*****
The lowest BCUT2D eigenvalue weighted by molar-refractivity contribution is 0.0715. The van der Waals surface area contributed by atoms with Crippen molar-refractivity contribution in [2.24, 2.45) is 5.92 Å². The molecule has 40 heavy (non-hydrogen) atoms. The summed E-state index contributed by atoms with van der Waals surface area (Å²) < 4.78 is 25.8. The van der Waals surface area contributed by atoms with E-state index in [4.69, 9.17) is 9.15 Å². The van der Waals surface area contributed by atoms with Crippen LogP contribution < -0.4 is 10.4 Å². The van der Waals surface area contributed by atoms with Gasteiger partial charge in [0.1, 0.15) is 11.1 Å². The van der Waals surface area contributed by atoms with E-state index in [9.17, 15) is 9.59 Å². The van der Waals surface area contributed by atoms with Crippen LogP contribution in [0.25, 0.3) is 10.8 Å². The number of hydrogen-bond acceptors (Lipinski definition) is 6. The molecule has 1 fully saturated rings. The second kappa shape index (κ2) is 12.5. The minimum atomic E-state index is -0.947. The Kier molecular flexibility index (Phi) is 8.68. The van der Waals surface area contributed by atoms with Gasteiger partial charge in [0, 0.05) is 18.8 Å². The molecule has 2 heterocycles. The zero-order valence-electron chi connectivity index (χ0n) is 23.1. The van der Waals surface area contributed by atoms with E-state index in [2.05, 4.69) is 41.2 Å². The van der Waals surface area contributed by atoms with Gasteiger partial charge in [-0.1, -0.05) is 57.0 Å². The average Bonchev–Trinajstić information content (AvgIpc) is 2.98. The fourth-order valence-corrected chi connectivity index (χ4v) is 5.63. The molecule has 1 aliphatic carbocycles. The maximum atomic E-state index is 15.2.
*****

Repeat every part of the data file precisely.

The lowest BCUT2D eigenvalue weighted by molar-refractivity contribution is 0.0715. The van der Waals surface area contributed by atoms with Crippen molar-refractivity contribution in [2.24, 2.45) is 5.92 Å². The molecule has 40 heavy (non-hydrogen) atoms. The summed E-state index contributed by atoms with van der Waals surface area (Å²) < 4.78 is 25.8. The van der Waals surface area contributed by atoms with E-state index in [4.69, 9.17) is 9.15 Å². The van der Waals surface area contributed by atoms with Crippen LogP contribution < -0.4 is 10.4 Å². The van der Waals surface area contributed by atoms with Gasteiger partial charge in [0.1, 0.15) is 11.1 Å². The van der Waals surface area contributed by atoms with E-state index in [9.17, 15) is 9.59 Å². The van der Waals surface area contributed by atoms with Crippen LogP contribution in [0.25, 0.3) is 10.8 Å². The number of hydrogen-bond acceptors (Lipinski definition) is 6. The molecule has 1 fully saturated rings. The second kappa shape index (κ2) is 12.5. The minimum atomic E-state index is -0.947. The Kier molecular flexibility index (Phi) is 8.68. The van der Waals surface area contributed by atoms with Gasteiger partial charge in [0, 0.05) is 18.8 Å². The molecule has 2 heterocycles. The zero-order valence-electron chi connectivity index (χ0n) is 23.1. The van der Waals surface area contributed by atoms with E-state index in [2.05, 4.69) is 41.2 Å². The van der Waals surface area contributed by atoms with Gasteiger partial charge in [-0.1, -0.05) is 57.0 Å². The average Bonchev–Trinajstić information content (AvgIpc) is 2.98. The fourth-order valence-corrected chi connectivity index (χ4v) is 5.63. The molecule has 1 aliphatic carbocycles. The maximum atomic E-state index is 15.2.